Return to the NFL

Dudley returned to the NFL late in 1945, playing in the Steelers' last 4 regular season games. In an Armistice Day game against the Chicago (later Arizona) Cardinals, Dudley announced his return to the pro gridiron, scoring 2 TDs and kicking 2 extra points. For the final 3 games of the season, he was held to only 1 TD.

Bill Dudley played another year for the Steelers, then was traded to the Detroit Lions. He played three seasons for the Lions (1947-1949), then was send to the Washington Redskins. Dudley played two seasons with the 'Skins, then became an offensive assistant with Washington in 1952. One year later, he returned to the field when injuries decimated the running back corps. Dudley finally retired at the end of the 1953 season.


Upon his retirement, Dudley became a talent scout for the Pittsburgh Steelers and the Detroit Lions. In 1951 he entered the insurance business with his brother in Lynchburg, VA. He was also an assistant coach for his alma mater for three years after he retired. Dudley also served four terms in the Virginia House of Delegates, two as a Republican and two as a Democrat.

On January 30, 2010, Dudley suffered a massive stroke, dying at his home in Lynchburg on February 4.

Footnote #1: Bill Dudley was not blessed with great speed, but he had an elusiveness that confounded many opponents. Though only 5'10" and 175 lbs., during his entire NFL career he was in the top 10 of several offensive, defense, and special teams categories. One opponent commended that Bill "could not throw a pass correctly and 'ran as if he was staggering,' yet he could always find a way to beat you."

Bill Dudley's induction into Pro Football HOF, September 17, 1966; Image courtesy of https://www.behindthesteelcurtain.com/steelers-legend-bullet-bill-dudley
Bill Dudley's induction into Pro Football HOF, September 17, 1966
Image courtesy of https://www.behindthesteelcurtain.com/steelers-legend-bullet-bill-dudley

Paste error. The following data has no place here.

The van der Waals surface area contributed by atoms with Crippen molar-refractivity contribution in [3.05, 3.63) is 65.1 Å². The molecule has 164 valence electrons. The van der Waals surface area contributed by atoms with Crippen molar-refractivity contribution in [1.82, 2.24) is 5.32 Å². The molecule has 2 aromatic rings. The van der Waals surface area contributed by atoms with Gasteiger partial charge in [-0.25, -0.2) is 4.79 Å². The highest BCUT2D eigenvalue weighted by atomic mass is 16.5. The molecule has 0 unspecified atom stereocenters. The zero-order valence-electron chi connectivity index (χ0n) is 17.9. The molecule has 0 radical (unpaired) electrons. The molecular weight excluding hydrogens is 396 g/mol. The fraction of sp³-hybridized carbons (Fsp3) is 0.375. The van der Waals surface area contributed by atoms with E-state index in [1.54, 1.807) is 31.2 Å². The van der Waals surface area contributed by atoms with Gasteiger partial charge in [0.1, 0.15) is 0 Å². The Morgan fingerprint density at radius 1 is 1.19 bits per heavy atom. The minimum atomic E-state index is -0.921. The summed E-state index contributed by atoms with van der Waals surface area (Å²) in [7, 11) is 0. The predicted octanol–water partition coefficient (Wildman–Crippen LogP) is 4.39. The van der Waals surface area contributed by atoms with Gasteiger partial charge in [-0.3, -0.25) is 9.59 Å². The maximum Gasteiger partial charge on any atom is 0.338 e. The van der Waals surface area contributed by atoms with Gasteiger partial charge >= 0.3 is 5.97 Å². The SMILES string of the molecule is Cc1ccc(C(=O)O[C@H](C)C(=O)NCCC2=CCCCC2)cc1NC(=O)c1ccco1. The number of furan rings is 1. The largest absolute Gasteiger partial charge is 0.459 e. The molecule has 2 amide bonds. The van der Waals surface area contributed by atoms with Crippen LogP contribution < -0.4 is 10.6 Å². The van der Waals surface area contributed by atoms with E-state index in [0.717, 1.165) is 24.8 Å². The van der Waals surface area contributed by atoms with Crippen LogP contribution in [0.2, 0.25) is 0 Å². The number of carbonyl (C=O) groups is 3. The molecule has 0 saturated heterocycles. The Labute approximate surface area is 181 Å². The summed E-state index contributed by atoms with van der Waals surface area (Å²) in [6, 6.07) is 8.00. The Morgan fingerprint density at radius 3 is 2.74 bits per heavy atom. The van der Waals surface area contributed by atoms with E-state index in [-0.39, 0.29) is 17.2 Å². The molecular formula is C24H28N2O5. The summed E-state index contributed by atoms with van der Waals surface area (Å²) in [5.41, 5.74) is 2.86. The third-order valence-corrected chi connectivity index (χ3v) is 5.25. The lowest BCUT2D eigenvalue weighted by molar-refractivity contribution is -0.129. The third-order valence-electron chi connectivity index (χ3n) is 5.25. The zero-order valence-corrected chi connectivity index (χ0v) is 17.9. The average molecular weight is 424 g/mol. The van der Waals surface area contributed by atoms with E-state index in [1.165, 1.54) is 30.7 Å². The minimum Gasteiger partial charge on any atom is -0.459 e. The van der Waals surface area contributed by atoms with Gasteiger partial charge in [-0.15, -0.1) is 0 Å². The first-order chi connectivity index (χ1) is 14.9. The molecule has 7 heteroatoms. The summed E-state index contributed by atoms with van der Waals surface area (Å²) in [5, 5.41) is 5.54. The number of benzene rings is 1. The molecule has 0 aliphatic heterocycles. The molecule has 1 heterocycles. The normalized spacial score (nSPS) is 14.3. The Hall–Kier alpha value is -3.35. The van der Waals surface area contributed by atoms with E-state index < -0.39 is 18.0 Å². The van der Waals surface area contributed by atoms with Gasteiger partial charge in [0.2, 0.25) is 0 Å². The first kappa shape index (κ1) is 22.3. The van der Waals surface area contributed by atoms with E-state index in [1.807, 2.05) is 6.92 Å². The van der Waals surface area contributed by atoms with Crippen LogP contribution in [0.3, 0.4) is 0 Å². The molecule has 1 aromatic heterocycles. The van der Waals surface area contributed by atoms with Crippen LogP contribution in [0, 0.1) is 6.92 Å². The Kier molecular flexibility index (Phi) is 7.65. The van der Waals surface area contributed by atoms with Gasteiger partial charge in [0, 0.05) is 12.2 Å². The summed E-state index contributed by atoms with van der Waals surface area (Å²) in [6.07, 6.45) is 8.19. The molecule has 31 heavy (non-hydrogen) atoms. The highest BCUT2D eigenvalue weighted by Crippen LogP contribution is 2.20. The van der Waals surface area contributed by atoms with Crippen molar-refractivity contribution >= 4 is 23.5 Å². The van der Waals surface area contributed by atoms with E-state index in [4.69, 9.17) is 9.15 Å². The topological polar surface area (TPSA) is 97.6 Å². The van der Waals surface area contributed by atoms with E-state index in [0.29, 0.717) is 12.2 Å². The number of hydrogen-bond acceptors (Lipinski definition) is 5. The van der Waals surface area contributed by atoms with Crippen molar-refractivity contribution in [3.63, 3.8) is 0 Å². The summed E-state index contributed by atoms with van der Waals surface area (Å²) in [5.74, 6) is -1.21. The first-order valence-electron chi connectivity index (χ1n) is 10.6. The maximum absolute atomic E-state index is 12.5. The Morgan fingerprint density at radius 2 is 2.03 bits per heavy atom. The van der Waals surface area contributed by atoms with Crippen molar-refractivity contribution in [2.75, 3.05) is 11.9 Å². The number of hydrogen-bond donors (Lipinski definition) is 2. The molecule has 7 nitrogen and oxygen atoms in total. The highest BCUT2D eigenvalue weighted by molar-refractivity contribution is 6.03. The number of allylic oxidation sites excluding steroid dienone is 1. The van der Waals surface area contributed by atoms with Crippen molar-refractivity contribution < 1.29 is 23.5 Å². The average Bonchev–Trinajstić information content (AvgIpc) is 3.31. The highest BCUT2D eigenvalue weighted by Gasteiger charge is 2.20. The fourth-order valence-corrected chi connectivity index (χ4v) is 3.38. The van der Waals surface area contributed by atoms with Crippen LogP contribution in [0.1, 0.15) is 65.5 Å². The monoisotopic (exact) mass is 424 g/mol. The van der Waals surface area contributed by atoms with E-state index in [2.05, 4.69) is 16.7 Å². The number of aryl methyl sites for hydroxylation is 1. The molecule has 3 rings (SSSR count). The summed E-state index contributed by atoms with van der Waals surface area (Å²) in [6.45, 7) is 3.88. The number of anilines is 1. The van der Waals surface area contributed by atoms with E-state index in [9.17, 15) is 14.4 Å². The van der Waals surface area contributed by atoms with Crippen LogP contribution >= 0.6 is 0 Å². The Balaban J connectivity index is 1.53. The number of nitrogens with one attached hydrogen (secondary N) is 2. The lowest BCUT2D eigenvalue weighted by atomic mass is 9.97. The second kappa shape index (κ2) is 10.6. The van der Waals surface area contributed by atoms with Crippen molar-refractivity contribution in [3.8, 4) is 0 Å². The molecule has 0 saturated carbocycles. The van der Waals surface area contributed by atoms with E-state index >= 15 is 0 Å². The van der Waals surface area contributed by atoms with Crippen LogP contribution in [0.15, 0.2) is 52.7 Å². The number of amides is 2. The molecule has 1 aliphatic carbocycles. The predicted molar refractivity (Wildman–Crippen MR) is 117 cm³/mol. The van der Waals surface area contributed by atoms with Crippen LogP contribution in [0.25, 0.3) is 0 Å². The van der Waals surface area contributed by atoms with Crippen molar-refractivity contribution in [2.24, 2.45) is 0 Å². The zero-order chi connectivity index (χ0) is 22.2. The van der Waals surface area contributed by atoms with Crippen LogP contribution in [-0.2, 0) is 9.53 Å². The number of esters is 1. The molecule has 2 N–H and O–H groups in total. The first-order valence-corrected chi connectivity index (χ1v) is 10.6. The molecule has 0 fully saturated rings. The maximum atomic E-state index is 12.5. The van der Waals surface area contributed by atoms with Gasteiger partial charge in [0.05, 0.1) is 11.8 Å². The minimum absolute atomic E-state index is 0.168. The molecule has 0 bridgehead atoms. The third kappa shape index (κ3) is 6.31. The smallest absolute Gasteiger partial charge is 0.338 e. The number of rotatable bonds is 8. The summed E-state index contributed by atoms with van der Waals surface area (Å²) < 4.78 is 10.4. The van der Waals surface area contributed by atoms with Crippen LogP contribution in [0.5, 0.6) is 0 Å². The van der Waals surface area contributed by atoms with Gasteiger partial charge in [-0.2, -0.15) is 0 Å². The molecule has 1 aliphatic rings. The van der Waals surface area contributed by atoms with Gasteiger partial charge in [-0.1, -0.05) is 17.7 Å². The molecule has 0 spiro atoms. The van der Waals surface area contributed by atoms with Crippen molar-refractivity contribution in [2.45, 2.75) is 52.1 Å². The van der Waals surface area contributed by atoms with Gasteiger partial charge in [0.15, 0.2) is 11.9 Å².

Footnote #2: Dudley is a member of three Halls of Fame: the Pro Football; the College Football, and Virginia Sports. Since 1990, the Downtown Club of Richmond (VA) has awarded the Bill Dudley Award, given to the outstanding college athlete in the Old Dominion. Since his induction into the Pro Football HOF, Dudley returned every year to greet the newest members of the exclusive "club."

Footnote #3: In the 1946 season, Bill Dudley led the NFL in three different statistical categories: a) rushing for 604 yards, b) 10 interceptions returned for 242 yards, and c) 27 punt returns for 385 yards. [Remember, folks; this was an 11-game season…]

Footnote #4: Bill Dudley is a member of the NFL's All-Decade Team of the 1940s. He is also a member of the Steelers Legends Team, an all-star team of Steelers who played before 1970.

Footnote #5: Dudley also holds a unique NFL distinction; he scored TDs in eight different ways: rushing, pass reception, punt return, kickoff return, interception return, fumble return, throwing a TD pass, and a TD from a lateral. [This last was a separate offensive category in the NFL's early years. It has been subsumed into the rushing category.]

Posted in top stories | 0 comments
« Previous story
Next story »


* To comment without a Facebook account, please scroll to the bottom.

Add new comment

Plain text

  • No HTML tags allowed.
  • Web page addresses and e-mail addresses turn into links automatically.
  • Lines and paragraphs break automatically.
This question is for testing whether or not you are a human visitor and to prevent automated spam submissions.
Have a tip for us? A link that should appear here? Contact us.
News from the World of Military and Veterans Issues. Iraq and A-Stan in parenthesis reflects that the author is currently deployed to that theater.